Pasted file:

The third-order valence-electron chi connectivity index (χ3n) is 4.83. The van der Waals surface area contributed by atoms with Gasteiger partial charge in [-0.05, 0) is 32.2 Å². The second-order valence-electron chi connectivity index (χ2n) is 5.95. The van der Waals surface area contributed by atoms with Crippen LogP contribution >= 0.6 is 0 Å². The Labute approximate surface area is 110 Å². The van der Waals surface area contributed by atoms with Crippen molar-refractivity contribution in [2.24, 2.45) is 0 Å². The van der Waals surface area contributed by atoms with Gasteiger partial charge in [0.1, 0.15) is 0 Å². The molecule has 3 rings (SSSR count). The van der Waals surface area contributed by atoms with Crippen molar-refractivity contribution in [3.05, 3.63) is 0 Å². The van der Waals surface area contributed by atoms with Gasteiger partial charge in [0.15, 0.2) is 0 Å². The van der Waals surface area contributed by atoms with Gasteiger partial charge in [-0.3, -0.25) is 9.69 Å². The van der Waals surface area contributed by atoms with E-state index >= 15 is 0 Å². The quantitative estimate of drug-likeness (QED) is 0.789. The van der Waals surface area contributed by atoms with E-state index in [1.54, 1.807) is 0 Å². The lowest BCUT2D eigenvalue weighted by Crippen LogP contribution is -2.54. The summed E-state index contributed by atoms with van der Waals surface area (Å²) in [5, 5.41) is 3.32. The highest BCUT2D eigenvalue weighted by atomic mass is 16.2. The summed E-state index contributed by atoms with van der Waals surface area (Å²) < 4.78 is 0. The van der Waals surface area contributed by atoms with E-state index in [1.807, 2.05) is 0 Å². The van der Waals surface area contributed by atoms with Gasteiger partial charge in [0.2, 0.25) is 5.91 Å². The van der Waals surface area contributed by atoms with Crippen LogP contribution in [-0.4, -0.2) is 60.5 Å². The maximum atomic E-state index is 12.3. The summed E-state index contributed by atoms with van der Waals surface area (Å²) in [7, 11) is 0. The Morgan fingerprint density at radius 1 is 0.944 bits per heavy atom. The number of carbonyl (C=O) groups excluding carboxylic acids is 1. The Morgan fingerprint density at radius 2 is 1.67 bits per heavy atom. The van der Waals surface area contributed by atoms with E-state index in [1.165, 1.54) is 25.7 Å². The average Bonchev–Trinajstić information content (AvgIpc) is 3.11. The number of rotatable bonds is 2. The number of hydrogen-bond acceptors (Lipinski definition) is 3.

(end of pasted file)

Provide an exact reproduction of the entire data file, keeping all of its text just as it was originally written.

The third-order valence-electron chi connectivity index (χ3n) is 4.83. The van der Waals surface area contributed by atoms with Gasteiger partial charge in [-0.05, 0) is 32.2 Å². The second-order valence-electron chi connectivity index (χ2n) is 5.95. The van der Waals surface area contributed by atoms with Crippen LogP contribution >= 0.6 is 0 Å². The Labute approximate surface area is 110 Å². The van der Waals surface area contributed by atoms with Crippen molar-refractivity contribution in [2.24, 2.45) is 0 Å². The van der Waals surface area contributed by atoms with Gasteiger partial charge in [0.1, 0.15) is 0 Å². The molecule has 3 rings (SSSR count). The van der Waals surface area contributed by atoms with Crippen molar-refractivity contribution in [3.05, 3.63) is 0 Å². The van der Waals surface area contributed by atoms with Gasteiger partial charge in [0.15, 0.2) is 0 Å². The van der Waals surface area contributed by atoms with Gasteiger partial charge in [-0.3, -0.25) is 9.69 Å². The van der Waals surface area contributed by atoms with E-state index >= 15 is 0 Å². The quantitative estimate of drug-likeness (QED) is 0.789. The van der Waals surface area contributed by atoms with E-state index in [1.54, 1.807) is 0 Å². The lowest BCUT2D eigenvalue weighted by Crippen LogP contribution is -2.54. The summed E-state index contributed by atoms with van der Waals surface area (Å²) in [5, 5.41) is 3.32. The highest BCUT2D eigenvalue weighted by atomic mass is 16.2. The summed E-state index contributed by atoms with van der Waals surface area (Å²) < 4.78 is 0. The van der Waals surface area contributed by atoms with E-state index in [1.807, 2.05) is 0 Å². The van der Waals surface area contributed by atoms with Gasteiger partial charge in [0.2, 0.25) is 5.91 Å². The van der Waals surface area contributed by atoms with Crippen LogP contribution in [-0.4, -0.2) is 60.5 Å². The maximum atomic E-state index is 12.3. The summed E-state index contributed by atoms with van der Waals surface area (Å²) in [7, 11) is 0. The Morgan fingerprint density at radius 1 is 0.944 bits per heavy atom. The number of carbonyl (C=O) groups excluding carboxylic acids is 1. The Morgan fingerprint density at radius 2 is 1.67 bits per heavy atom. The van der Waals surface area contributed by atoms with E-state index in [1.165, 1.54) is 25.7 Å². The average Bonchev–Trinajstić information content (AvgIpc) is 3.11. The number of rotatable bonds is 2. The number of hydrogen-bond acceptors (Lipinski definition) is 3.